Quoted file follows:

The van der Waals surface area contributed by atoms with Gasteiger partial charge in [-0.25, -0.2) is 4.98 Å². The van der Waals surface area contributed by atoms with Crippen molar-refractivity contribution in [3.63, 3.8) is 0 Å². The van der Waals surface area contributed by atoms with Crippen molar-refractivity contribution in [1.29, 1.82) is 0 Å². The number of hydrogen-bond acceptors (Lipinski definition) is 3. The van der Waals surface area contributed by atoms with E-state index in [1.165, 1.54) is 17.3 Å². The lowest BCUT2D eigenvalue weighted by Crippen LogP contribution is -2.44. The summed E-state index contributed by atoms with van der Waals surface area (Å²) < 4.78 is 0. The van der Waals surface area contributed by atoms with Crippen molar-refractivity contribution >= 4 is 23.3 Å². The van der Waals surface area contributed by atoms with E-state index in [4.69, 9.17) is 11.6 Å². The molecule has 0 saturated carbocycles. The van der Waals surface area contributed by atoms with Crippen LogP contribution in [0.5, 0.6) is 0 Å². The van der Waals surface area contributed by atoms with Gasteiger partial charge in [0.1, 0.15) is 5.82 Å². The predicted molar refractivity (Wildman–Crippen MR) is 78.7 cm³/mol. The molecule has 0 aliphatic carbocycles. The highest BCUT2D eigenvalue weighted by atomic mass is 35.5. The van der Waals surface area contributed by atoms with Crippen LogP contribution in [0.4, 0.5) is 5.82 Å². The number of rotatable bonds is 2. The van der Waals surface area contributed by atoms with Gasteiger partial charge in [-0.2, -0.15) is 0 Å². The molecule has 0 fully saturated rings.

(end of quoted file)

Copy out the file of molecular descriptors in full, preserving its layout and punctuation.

The van der Waals surface area contributed by atoms with Gasteiger partial charge in [-0.25, -0.2) is 4.98 Å². The van der Waals surface area contributed by atoms with Crippen molar-refractivity contribution in [3.63, 3.8) is 0 Å². The van der Waals surface area contributed by atoms with Crippen molar-refractivity contribution in [1.29, 1.82) is 0 Å². The number of hydrogen-bond acceptors (Lipinski definition) is 3. The van der Waals surface area contributed by atoms with E-state index in [1.165, 1.54) is 17.3 Å². The lowest BCUT2D eigenvalue weighted by Crippen LogP contribution is -2.44. The summed E-state index contributed by atoms with van der Waals surface area (Å²) < 4.78 is 0. The van der Waals surface area contributed by atoms with Crippen molar-refractivity contribution >= 4 is 23.3 Å². The van der Waals surface area contributed by atoms with E-state index in [4.69, 9.17) is 11.6 Å². The molecule has 0 saturated carbocycles. The van der Waals surface area contributed by atoms with Crippen LogP contribution in [0.5, 0.6) is 0 Å². The van der Waals surface area contributed by atoms with Gasteiger partial charge in [0.1, 0.15) is 5.82 Å². The predicted molar refractivity (Wildman–Crippen MR) is 78.7 cm³/mol. The molecule has 0 aliphatic carbocycles. The highest BCUT2D eigenvalue weighted by atomic mass is 35.5. The van der Waals surface area contributed by atoms with Crippen LogP contribution in [0.4, 0.5) is 5.82 Å². The number of rotatable bonds is 2. The van der Waals surface area contributed by atoms with Gasteiger partial charge in [-0.2, -0.15) is 0 Å². The molecule has 0 fully saturated rings.